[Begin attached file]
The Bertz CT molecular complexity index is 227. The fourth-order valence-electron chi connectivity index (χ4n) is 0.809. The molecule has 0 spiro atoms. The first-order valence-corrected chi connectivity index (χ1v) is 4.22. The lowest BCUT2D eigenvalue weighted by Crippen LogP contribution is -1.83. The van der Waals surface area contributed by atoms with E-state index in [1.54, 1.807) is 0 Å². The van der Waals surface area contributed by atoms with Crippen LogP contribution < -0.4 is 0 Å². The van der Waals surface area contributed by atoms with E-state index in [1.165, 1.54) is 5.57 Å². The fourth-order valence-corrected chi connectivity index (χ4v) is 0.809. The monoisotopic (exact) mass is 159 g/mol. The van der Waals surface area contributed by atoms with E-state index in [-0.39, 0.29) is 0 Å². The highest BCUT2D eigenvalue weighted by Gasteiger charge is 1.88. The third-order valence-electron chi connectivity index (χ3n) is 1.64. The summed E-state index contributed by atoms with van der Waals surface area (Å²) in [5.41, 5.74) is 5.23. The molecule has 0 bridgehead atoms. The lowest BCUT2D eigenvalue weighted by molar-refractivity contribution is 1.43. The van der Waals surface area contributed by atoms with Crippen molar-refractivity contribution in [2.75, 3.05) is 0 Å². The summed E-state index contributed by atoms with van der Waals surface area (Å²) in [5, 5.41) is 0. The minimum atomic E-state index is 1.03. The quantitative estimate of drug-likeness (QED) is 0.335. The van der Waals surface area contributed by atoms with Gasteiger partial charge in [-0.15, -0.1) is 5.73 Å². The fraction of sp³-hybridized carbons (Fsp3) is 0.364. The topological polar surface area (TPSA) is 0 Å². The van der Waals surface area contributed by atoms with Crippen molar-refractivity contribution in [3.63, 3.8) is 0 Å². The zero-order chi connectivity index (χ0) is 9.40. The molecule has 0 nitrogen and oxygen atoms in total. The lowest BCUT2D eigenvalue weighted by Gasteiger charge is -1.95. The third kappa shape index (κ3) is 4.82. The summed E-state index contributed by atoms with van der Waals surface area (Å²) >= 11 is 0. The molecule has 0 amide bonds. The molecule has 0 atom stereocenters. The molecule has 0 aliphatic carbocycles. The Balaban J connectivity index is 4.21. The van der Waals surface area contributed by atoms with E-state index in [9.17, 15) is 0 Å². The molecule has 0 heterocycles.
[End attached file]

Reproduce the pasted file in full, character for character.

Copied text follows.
The Bertz CT molecular complexity index is 227. The fourth-order valence-electron chi connectivity index (χ4n) is 0.809. The molecule has 0 spiro atoms. The first-order valence-corrected chi connectivity index (χ1v) is 4.22. The lowest BCUT2D eigenvalue weighted by Crippen LogP contribution is -1.83. The van der Waals surface area contributed by atoms with E-state index in [1.54, 1.807) is 0 Å². The van der Waals surface area contributed by atoms with Crippen LogP contribution < -0.4 is 0 Å². The van der Waals surface area contributed by atoms with E-state index in [1.165, 1.54) is 5.57 Å². The fourth-order valence-corrected chi connectivity index (χ4v) is 0.809. The monoisotopic (exact) mass is 159 g/mol. The van der Waals surface area contributed by atoms with E-state index in [-0.39, 0.29) is 0 Å². The highest BCUT2D eigenvalue weighted by Gasteiger charge is 1.88. The third-order valence-electron chi connectivity index (χ3n) is 1.64. The summed E-state index contributed by atoms with van der Waals surface area (Å²) in [5.41, 5.74) is 5.23. The molecule has 0 bridgehead atoms. The lowest BCUT2D eigenvalue weighted by molar-refractivity contribution is 1.43. The van der Waals surface area contributed by atoms with Crippen molar-refractivity contribution in [2.75, 3.05) is 0 Å². The summed E-state index contributed by atoms with van der Waals surface area (Å²) in [5, 5.41) is 0. The minimum atomic E-state index is 1.03. The quantitative estimate of drug-likeness (QED) is 0.335. The van der Waals surface area contributed by atoms with Gasteiger partial charge in [-0.15, -0.1) is 5.73 Å². The fraction of sp³-hybridized carbons (Fsp3) is 0.364. The topological polar surface area (TPSA) is 0 Å². The van der Waals surface area contributed by atoms with Crippen molar-refractivity contribution in [3.63, 3.8) is 0 Å². The zero-order chi connectivity index (χ0) is 9.40. The molecule has 0 nitrogen and oxygen atoms in total. The lowest BCUT2D eigenvalue weighted by Gasteiger charge is -1.95. The third kappa shape index (κ3) is 4.82. The summed E-state index contributed by atoms with van der Waals surface area (Å²) >= 11 is 0. The molecule has 0 amide bonds. The molecule has 0 atom stereocenters. The molecule has 0 aliphatic carbocycles. The Balaban J connectivity index is 4.21. The van der Waals surface area contributed by atoms with E-state index in [9.17, 15) is 0 Å². The molecule has 0 heterocycles.